Christina’s later revelation about the circumstances surrounding her cousin’s execution, which brings the episode to a rather too abrupt conclusion, offers slightly more food for thought than her earlier outburst, but it doesn’t change the fact that it was the Japanese who executed him and not the British. Furthermore, Christina’s ferocity suggests that the loyalty and/or value of the Chinese people is being questioned by those who are gathered around her, and that is just not the case. As we know, Ulrica loves the East and its people and has just volunteered to visit her uncle, while Joss and Stephen are selflessly running an amateur relief centre out of the goodness of their hearts, and Kate is spending her days nursing the sick. So, once again, Christina’s outburst feels off target. That might be intentional, but there is a strong sense that it is not.

While Marion, Christina and Ulrica all elect not to give evidence against Yamauchi, who has recently arrived in Singapore – the former much to Clifford’s fury – the likes of Beatrice and Maggie are quite certain of his guilt and together with Mrs Van Meyer offer their testimony. It is fascinating that the reasons why the different characters elect to give or not give evidence are nearly all different and very personal. Marion is uncomfortable with a type of justice that will ignore any of Yamauchi’s good points, Christina clearly feels a connection with the man, while it is Ulrica’s faith which leads her to forgiveness. In the other camp, Beatrice cannot forgive the withholding of medicines that would have saved so many of the sick and dying, Maggie cannot forget the punishments and Blanche’s terrible demise, while Mrs Van Meyer simply wants to tell the truth for a change!

It is testament to Burt Kwouk’s performance that despite his unflattering new garb – effectively an over-sized nappy – and status as a prisoner, Yamauchi still remains an imposing presence in the two short scenes in which he features. The first, in his cell at night, is particularly atmospheric due to the slow camera pan from the barred cell window, across the blackness, down to the composed countenance of the prisoner, Japanese-style incidental music perfectly underscoring the scene. The second, in which he is visited by Christina, serves to emphasise his calm resignation to his fate, as he accepts her gift of biscuits not for himself but for ‘the bird that comes, it will much like the little pieces.’ It is rather charming that he has named the bird after his grandson whom he has never met and is surely dead. Although this scene cannot erase the fact that the women suffered terribly under his command, it is a reminder of that which Marion is keen to hold on to: his humanity.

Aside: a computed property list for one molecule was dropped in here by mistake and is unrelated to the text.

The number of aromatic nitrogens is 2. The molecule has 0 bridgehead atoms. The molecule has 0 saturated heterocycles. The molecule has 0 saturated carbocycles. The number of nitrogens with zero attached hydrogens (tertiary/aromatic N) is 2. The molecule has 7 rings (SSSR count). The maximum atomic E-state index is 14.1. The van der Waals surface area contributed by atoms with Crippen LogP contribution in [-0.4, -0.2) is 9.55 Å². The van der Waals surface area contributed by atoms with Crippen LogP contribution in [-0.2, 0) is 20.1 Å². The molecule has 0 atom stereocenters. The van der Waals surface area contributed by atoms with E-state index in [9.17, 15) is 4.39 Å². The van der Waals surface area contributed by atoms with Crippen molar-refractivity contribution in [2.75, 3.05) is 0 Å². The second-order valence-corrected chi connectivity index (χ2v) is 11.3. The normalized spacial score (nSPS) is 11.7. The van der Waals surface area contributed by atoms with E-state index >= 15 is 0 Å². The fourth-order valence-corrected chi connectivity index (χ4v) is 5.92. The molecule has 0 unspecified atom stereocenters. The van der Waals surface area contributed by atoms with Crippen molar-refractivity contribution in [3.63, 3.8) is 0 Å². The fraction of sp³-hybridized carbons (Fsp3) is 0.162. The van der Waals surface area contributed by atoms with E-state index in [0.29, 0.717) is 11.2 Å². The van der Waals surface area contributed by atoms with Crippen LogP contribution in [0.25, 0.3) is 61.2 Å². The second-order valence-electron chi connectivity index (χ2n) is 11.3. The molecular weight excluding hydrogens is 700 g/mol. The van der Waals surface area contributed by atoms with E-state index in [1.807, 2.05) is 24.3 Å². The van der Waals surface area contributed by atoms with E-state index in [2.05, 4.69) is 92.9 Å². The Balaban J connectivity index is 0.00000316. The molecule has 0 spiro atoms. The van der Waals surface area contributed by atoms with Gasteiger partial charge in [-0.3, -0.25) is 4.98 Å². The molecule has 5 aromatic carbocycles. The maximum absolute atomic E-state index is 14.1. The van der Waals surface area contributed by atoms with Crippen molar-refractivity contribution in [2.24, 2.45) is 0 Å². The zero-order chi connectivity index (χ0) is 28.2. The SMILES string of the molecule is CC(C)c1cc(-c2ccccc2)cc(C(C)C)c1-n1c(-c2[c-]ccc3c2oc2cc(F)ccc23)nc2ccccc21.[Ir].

After the liberation of the camp, Joss admitted to Maggie that she felt ‘whacked.’ Later, when she was first approached by Stephen to help him at the Centre, she complained that she was ‘past it.’ However, unsurprisingly neither pronouncement preceded a lull in her activities, indeed, if anything she has been busier than ever. Although her flesh may be willing, in this episode there are the very first signs of the Lady Jocelyn’s emotional frailty…

This is an excerpt from Andy Priestner’s acclaimed book Remembering Tenko in which this episode is reviewed in full. The book also explores and details how the series was made and boasts hundreds of behind-the-scenes photographs. You can purchase Remembering Tenko on Amazon.

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About Andy Priestner

Trainer and consultant on social media, marketing and comms, user experience and ethnography, leadership, strategic thinking, change and LEGO Serious Play